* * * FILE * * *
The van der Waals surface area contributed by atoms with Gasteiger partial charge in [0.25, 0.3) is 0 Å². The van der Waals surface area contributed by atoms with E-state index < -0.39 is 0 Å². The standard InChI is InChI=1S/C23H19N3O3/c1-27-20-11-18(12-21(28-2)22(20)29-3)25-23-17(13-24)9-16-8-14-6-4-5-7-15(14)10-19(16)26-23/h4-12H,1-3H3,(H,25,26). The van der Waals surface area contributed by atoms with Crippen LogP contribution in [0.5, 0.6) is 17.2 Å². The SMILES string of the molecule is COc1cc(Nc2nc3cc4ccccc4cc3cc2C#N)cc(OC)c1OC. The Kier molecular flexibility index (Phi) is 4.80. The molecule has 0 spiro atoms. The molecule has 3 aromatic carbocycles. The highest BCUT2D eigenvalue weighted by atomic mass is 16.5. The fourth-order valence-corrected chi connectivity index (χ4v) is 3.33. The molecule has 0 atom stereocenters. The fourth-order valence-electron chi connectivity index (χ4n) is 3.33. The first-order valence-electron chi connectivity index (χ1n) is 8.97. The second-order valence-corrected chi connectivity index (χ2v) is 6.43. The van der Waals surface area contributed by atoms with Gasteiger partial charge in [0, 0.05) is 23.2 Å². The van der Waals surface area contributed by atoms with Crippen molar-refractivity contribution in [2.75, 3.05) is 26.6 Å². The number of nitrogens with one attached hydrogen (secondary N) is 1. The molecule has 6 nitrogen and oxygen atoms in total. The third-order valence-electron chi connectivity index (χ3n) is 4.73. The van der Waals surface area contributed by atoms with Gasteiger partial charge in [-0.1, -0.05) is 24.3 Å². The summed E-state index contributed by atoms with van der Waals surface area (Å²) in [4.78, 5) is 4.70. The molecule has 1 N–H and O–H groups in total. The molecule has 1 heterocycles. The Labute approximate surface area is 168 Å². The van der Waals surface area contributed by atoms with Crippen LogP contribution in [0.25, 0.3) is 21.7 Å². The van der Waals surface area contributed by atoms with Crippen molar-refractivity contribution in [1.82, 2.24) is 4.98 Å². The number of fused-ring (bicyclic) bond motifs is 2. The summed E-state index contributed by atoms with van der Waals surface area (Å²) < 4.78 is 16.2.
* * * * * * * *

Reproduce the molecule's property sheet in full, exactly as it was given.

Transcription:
The van der Waals surface area contributed by atoms with Gasteiger partial charge in [0.25, 0.3) is 0 Å². The van der Waals surface area contributed by atoms with E-state index < -0.39 is 0 Å². The standard InChI is InChI=1S/C23H19N3O3/c1-27-20-11-18(12-21(28-2)22(20)29-3)25-23-17(13-24)9-16-8-14-6-4-5-7-15(14)10-19(16)26-23/h4-12H,1-3H3,(H,25,26). The van der Waals surface area contributed by atoms with Crippen LogP contribution in [0.5, 0.6) is 17.2 Å². The SMILES string of the molecule is COc1cc(Nc2nc3cc4ccccc4cc3cc2C#N)cc(OC)c1OC. The Kier molecular flexibility index (Phi) is 4.80. The molecule has 0 spiro atoms. The molecule has 3 aromatic carbocycles. The highest BCUT2D eigenvalue weighted by atomic mass is 16.5. The fourth-order valence-corrected chi connectivity index (χ4v) is 3.33. The molecule has 0 atom stereocenters. The fourth-order valence-electron chi connectivity index (χ4n) is 3.33. The first-order valence-electron chi connectivity index (χ1n) is 8.97. The second-order valence-corrected chi connectivity index (χ2v) is 6.43. The van der Waals surface area contributed by atoms with Gasteiger partial charge in [0, 0.05) is 23.2 Å². The van der Waals surface area contributed by atoms with Crippen molar-refractivity contribution in [2.75, 3.05) is 26.6 Å². The number of nitrogens with one attached hydrogen (secondary N) is 1. The molecule has 6 nitrogen and oxygen atoms in total. The third-order valence-electron chi connectivity index (χ3n) is 4.73. The van der Waals surface area contributed by atoms with Gasteiger partial charge in [-0.1, -0.05) is 24.3 Å². The summed E-state index contributed by atoms with van der Waals surface area (Å²) in [4.78, 5) is 4.70. The molecule has 1 N–H and O–H groups in total. The molecule has 1 heterocycles. The Labute approximate surface area is 168 Å². The van der Waals surface area contributed by atoms with Crippen LogP contribution in [0.25, 0.3) is 21.7 Å². The van der Waals surface area contributed by atoms with Crippen molar-refractivity contribution in [1.82, 2.24) is 4.98 Å². The number of fused-ring (bicyclic) bond motifs is 2. The summed E-state index contributed by atoms with van der Waals surface area (Å²) < 4.78 is 16.2.